THE WEEK IN REVIEW: March 28 – April 3
Another multitrillion dollar deal?
President Joe Biden announced his new infrastructure plan last week, which is expected to clock in at $2.25 trillion. The proposal is on the heels of last month’s $1.9 trillion stimulus package. In his first 2+ months of presidency, Joe Biden is proposing spending nearly $4 trillion. Think about that for a second: $4 trillion!
My very earnest hope is that this money ends up making our roads, bridges, airports, seaports and rail depots safer, better and more competitive. But my realistic self tells me that this bill – just like the stimulus plan – will likely be a misguided hodgepodge of extraneous funding for pet projects and political favorites.
I’m not saying the country doesn’t need infrastructure spending; one short road trip confirms our roads and bridges are a mess. My question: I already see construction everywhere on our highways, so what additional projects do they need? Airports are dated, sloppy and shabby, but I always see construction when I’m in an airport, so what else? I keep going back to our debt level and the potential for that debt to slow down future economic growth. If the money is spent wisely, it would be an investment for the future of our country. But if it isn’t, we are simply rearranging the deck chairs on the Titanic.
About 65% of our country’s infrastructure is privately owned, with 30% owned by states. That leaves just 5% owned by the federal government. Where, exactly, is all this money going to go? Private firms? No, they use the capital markets. States? No again, they use their own tax-gathering options, like sales and real estate taxes. Will we build the Hoover Dam higher, or will this be just another way to spread money to pet projects?
The other shoe to drop pretty soon (and this is one ugly pair of shoes, in my opinion) is the discussion of taxes to pay for all the debt. Capital gains, higher corporate tax rates and higher taxes on individuals will negatively impact the market and economy. We need to see how this all plays out; sometimes, the best option is to leave things be, see how they go and inject aid judiciously. Hyper liquidity, limited supplies, high levels of debt, increased taxes and an economy that is set to reopen fully may be too severe a shock and potentially lead to much higher inflation. This could be a toxic brew unlike anything I have seen in my entire time in the investment business. Forewarned is forearmed.
Nothing like clear Sinai to get the global economy to breathe easier
OK, it was a bad pun, but the unblocking of the Suez Canal was important and needed to be done quickly. The obstruction of the canal – a major artery for goods and raw materials (especially oil) from the Middle East and Asia to Europe – for a prolonged period would have been devastating to a region already struggling and falling behind as a result of the coronavirus. The good news is the Ever Given was dislodged and commerce has reopened. However, the incident highlighted the fragility of global supply chains and the need for better infrastructure. (It all comes back to the same things, doesn’t it?)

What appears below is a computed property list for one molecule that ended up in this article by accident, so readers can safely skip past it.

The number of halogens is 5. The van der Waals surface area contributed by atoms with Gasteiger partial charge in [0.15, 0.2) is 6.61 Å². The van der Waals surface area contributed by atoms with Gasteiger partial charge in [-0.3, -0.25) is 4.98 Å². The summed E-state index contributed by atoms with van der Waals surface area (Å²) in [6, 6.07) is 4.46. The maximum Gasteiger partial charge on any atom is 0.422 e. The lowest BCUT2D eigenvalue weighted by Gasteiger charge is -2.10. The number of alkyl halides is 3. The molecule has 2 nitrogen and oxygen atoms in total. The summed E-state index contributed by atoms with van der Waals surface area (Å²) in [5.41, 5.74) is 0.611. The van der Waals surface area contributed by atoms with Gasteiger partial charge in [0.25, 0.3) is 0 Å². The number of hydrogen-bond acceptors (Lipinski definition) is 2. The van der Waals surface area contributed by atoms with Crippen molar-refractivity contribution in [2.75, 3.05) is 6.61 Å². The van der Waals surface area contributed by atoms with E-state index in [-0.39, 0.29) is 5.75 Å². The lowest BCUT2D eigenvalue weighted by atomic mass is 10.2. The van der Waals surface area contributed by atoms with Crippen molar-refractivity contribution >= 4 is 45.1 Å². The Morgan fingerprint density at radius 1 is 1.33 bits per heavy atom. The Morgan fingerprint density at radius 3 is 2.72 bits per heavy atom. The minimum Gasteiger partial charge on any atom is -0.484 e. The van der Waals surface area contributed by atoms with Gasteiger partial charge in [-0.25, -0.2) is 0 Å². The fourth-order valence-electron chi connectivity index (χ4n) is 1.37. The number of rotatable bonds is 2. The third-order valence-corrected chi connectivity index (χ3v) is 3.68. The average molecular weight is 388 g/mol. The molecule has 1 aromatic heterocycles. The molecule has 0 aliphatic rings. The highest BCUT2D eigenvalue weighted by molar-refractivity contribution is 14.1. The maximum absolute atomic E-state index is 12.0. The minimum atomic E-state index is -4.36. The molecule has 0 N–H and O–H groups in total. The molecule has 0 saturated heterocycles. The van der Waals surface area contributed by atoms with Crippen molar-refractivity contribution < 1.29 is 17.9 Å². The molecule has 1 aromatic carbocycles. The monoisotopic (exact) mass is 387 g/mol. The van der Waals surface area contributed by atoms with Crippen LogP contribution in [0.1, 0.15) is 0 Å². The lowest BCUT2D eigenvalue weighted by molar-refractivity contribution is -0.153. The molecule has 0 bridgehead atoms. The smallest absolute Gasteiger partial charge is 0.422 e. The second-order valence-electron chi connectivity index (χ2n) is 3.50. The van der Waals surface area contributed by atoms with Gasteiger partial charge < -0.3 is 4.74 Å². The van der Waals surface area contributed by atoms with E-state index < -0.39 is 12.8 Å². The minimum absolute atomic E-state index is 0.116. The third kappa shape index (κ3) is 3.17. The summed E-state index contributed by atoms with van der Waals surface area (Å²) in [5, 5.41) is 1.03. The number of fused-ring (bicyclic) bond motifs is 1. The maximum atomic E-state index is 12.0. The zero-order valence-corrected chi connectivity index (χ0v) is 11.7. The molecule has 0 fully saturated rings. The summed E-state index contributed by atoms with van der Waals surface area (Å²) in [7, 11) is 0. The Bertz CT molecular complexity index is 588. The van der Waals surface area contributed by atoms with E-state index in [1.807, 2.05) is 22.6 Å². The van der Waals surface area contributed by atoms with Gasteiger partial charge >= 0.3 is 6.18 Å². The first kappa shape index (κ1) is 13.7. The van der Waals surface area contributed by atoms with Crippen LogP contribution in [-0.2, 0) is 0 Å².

More hedge fund drama falls on deaf ears while the 10-year tells us time might be running out
Last week we found out there was a huge margin call on positions held by Archegos Capital, creating a scramble on the part of large banks worldwide to cover them as Archegos was forced to sell.
Archegos held large and leveraged bets in U.S. media stocks ViacomCBS and Discovery and a few Chinese internet ADRs such as Baidu, Tencent and Vipshop. Some of the positions were held via total return swaps, a type of derivative that allows investors to take big, leveraged stakes without disclosing those positions publicly. In other words, they were a secret.
These bets started to go south after ViacomCBS’ $3 billion stock offering through Morgan Stanley and JPMorgan fell apart. It triggered a domino effect where prime brokers rushed to exit the positions on Archegos’ behalf and resulted in a massive margin call, where brokerages demand that an investor deposit additional money or securities into the account when a position falls sharply in value. Brokerages usually sell the securities in block trades, often at a discount to the current share price, in an attempt to recover losses.
Billions were lost as shares were shed. However, the markets didn’t seem to notice as the S&P 500 rose over 4,000 for the first time. That’s alarming! Nomura and Credit Swiss lost nearly $9 billion.  This may be an anomaly, but it could also be a wake-up call. After the GameStop nonsense, we may be seeing a disregard for risk – and that seldom ends well.
Coming this week
  • The market is back to work after the long Easter weekend. Data will be sparse this week. The biggest scheduled news is the release of the minutes from the last meeting of the Federal Reserve’s Federal Open Market Committee (FOMC). Any insights into the mindset of Federal Reserve members will be of interest, and the minutes will be examined closely to see just how united they may be on the Fed’s current stance on rates.
  • Last Friday, the March employment situation blew past expectations; consensus called for an increase of 625,000 jobs, and the actual number was 916,000. Expectations are that initial weekly claims will continue to fall. We’ll see if that encouraging trend continues on Thursday.
Have a great week!
Tom Siomades, CFA®
Chief Investment Officer
AE Wealth Management
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